I had a rare upbringing. I know many people lament that they didn’t fit in, that they were the odd one out when growing up, but I think my case may carry a little more weigh than most.
I was born in Calgary, Canada and lived there until I was 5, at which point my family moved to Saudi Arabia. My Dad worked as an engineer for Aramco, an oil company in Saudi Arabia, and his job allowed us to live there for over 7 years. We lived in an American compound called Dhahran which was mostly Americans with a sprinkling of Canadians, Brits, and various other European and Asian nationalities. It was a privileged lifestyle that allowed us to travel to various places when we went on “re-pat” which meant to be a re-patriot and go back to your native country. We would often travel for a month or so as the company allowed, and even encouraged, lengthy vacations. By the time I was 12 I had traveled around the world 5 times. My family explored India and China, Hong Kong, Thailand, Singapore, and Greece among other places but that kind of thing was the norm among my friends.
To say Saudi Arabia is a conservative country is an understatement and when I lived there in the 80’s, before internet and satellite TV, is was very difficult to have real access to the outside world. We lived in a bubble of our own creation and the society that formed as a result was a close knit one. We often didn’t make it back to Canada for Christmas and so spent our holidays with friends instead. The relationships we formed back then were stronger than most I’ve had since. We had a common bond by living this same weird lifestyle. There were so many things that were normal there that would completely blow peoples minds here. Here are a few, as remembered from a 12 year old’s perspective:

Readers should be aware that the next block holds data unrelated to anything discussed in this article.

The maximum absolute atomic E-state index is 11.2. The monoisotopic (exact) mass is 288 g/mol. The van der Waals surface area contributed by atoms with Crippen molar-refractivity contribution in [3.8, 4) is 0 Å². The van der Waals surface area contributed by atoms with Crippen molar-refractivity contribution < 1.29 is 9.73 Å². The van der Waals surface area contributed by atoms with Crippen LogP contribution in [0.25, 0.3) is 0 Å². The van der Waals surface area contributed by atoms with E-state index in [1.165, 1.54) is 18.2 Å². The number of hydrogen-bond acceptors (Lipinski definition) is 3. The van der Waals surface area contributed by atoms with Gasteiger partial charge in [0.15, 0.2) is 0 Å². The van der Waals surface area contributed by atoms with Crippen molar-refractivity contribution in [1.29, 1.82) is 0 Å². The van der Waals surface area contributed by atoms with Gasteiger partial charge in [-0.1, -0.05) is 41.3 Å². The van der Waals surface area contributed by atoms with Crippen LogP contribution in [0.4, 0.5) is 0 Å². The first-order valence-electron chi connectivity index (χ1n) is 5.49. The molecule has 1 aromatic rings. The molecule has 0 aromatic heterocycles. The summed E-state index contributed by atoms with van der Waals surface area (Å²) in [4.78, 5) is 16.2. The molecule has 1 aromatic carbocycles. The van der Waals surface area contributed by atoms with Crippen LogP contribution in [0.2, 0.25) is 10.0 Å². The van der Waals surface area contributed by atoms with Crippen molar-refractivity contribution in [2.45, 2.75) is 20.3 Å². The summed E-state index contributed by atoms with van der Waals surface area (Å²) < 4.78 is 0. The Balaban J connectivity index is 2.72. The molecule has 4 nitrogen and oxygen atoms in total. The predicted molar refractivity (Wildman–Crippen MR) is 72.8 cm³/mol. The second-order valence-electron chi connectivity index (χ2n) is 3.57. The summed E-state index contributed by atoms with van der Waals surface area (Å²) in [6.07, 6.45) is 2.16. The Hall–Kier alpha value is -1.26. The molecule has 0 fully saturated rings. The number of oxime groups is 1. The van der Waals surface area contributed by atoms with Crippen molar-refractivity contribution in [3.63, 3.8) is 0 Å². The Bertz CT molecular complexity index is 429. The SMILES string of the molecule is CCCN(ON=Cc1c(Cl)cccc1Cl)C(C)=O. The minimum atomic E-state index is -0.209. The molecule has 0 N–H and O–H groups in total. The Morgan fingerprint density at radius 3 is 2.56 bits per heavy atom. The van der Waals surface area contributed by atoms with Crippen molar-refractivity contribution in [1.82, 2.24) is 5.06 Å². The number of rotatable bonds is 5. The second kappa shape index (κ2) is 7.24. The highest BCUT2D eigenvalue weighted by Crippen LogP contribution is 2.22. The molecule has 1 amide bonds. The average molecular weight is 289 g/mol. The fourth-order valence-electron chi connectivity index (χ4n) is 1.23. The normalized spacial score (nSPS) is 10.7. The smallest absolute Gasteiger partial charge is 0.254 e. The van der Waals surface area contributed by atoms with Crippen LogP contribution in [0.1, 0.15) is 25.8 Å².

- Dhahran was a town of about 10,000 people. We had 1 commissary to buy our groceries at or we could travel to the local Arab town of Kohbar which was a very different thing.
- A person was only allowed to live in Dhahran if they worked for Aramco. The entire town was surrounded by a fence and you had to pass a security checkpoint to get in our out.
- Women were allowed to drive cars in town but not past the gate. If you wanted to go to Kohbar, a woman needed to take the bus or have a male companion drive her.
- We had one TV channel, Channel 3, and it was only on from 4:00 pm to 11:00 pm. There were no commercials but TV stopped abruptly before sunset and after sunset for prayer intermission. TV was heavily edited to cut out any scenes of nudity or inappropriate activity. Entire scenes were often cut out and it wasn’t unusual for an episode of Dallas to be 20 minutes long and completely incomprehensible.
- We had a dining hall for fancy dinners or snack bars for lesser fare. We also had a bowling alley, movie theater, swimming pools, tennis courts, golf course, BMX Track, and arcade.
- Our school was second to none. When we had a gymnastic camp, naturally, Aramco brought in members of the US olympic gymnastic team to run it.
- School only went up to 9th grade and then kids were shipped off to a boarding school in Europe or the States. Teenagers coming back to visit their family on holidays or summer vacation were referred to as returning students and spent long hours doing not much but hanging out and getting into trouble.
- We would often go for school field trips to the arab community to see old towns or camel markets. One time an old Arab offered a teacher 3 camels for one of the red headed girls in my class. That’s actually a pretty good price but she refused to sell.